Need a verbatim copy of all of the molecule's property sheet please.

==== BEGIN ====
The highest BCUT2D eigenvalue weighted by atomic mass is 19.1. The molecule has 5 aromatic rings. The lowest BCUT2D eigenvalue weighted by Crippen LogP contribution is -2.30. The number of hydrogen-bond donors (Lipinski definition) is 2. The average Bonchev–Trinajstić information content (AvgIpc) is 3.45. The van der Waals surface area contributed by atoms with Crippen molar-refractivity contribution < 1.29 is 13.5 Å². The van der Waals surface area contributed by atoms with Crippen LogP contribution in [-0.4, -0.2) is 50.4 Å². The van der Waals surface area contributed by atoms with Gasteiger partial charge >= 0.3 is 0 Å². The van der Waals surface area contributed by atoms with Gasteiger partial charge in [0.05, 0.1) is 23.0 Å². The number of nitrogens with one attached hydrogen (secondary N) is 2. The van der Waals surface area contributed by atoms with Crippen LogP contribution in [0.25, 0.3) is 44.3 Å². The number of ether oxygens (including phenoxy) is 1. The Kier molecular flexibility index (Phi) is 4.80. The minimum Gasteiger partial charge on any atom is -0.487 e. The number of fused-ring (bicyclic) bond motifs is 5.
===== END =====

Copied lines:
The highest BCUT2D eigenvalue weighted by atomic mass is 19.1. The molecule has 5 aromatic rings. The lowest BCUT2D eigenvalue weighted by Crippen LogP contribution is -2.30. The number of hydrogen-bond donors (Lipinski definition) is 2. The average Bonchev–Trinajstić information content (AvgIpc) is 3.45. The van der Waals surface area contributed by atoms with Crippen molar-refractivity contribution < 1.29 is 13.5 Å². The van der Waals surface area contributed by atoms with Crippen LogP contribution in [-0.4, -0.2) is 50.4 Å². The van der Waals surface area contributed by atoms with Gasteiger partial charge >= 0.3 is 0 Å². The van der Waals surface area contributed by atoms with Gasteiger partial charge in [0.05, 0.1) is 23.0 Å². The number of nitrogens with one attached hydrogen (secondary N) is 2. The van der Waals surface area contributed by atoms with Crippen LogP contribution in [0.25, 0.3) is 44.3 Å². The number of ether oxygens (including phenoxy) is 1. The Kier molecular flexibility index (Phi) is 4.80. The minimum Gasteiger partial charge on any atom is -0.487 e. The number of fused-ring (bicyclic) bond motifs is 5.